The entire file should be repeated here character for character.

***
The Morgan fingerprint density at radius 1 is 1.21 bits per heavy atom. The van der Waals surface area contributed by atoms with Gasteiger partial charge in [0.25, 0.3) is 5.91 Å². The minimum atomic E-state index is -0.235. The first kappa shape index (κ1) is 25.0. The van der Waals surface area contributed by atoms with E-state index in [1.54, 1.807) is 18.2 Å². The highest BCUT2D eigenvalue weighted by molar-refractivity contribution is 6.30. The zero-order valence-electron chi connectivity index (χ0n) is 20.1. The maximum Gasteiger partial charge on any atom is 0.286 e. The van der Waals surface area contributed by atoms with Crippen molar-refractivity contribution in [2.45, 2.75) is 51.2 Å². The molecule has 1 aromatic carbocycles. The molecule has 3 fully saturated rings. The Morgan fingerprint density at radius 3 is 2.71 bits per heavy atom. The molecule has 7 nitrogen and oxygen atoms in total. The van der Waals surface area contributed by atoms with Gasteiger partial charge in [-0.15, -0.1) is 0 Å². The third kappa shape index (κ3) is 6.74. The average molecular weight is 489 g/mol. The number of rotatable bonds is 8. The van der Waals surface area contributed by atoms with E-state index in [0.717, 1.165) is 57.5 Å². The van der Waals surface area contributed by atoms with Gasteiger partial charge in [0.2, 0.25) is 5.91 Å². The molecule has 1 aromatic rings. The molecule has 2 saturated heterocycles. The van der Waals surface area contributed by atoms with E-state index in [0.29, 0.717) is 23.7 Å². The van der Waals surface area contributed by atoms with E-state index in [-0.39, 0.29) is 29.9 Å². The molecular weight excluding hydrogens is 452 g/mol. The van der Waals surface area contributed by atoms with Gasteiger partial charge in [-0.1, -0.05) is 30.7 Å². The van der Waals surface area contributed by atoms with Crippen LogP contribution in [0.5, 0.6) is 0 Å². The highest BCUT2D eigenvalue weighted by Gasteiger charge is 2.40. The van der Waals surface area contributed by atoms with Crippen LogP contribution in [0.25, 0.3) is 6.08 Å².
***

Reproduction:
The Morgan fingerprint density at radius 1 is 1.21 bits per heavy atom. The van der Waals surface area contributed by atoms with Gasteiger partial charge in [0.25, 0.3) is 5.91 Å². The minimum atomic E-state index is -0.235. The first kappa shape index (κ1) is 25.0. The van der Waals surface area contributed by atoms with E-state index in [1.54, 1.807) is 18.2 Å². The highest BCUT2D eigenvalue weighted by molar-refractivity contribution is 6.30. The zero-order valence-electron chi connectivity index (χ0n) is 20.1. The maximum Gasteiger partial charge on any atom is 0.286 e. The van der Waals surface area contributed by atoms with Crippen molar-refractivity contribution in [2.45, 2.75) is 51.2 Å². The molecule has 1 aromatic carbocycles. The molecule has 3 fully saturated rings. The Morgan fingerprint density at radius 3 is 2.71 bits per heavy atom. The molecule has 7 nitrogen and oxygen atoms in total. The van der Waals surface area contributed by atoms with Gasteiger partial charge in [-0.15, -0.1) is 0 Å². The third kappa shape index (κ3) is 6.74. The average molecular weight is 489 g/mol. The number of rotatable bonds is 8. The van der Waals surface area contributed by atoms with E-state index in [0.717, 1.165) is 57.5 Å². The van der Waals surface area contributed by atoms with Gasteiger partial charge in [0.2, 0.25) is 5.91 Å². The molecule has 1 aromatic rings. The molecule has 2 saturated heterocycles. The van der Waals surface area contributed by atoms with E-state index in [0.29, 0.717) is 23.7 Å². The van der Waals surface area contributed by atoms with E-state index in [-0.39, 0.29) is 29.9 Å². The molecular weight excluding hydrogens is 452 g/mol. The van der Waals surface area contributed by atoms with Gasteiger partial charge in [-0.1, -0.05) is 30.7 Å². The van der Waals surface area contributed by atoms with Crippen LogP contribution in [0.5, 0.6) is 0 Å². The highest BCUT2D eigenvalue weighted by Gasteiger charge is 2.40. The van der Waals surface area contributed by atoms with Crippen LogP contribution in [0.25, 0.3) is 6.08 Å².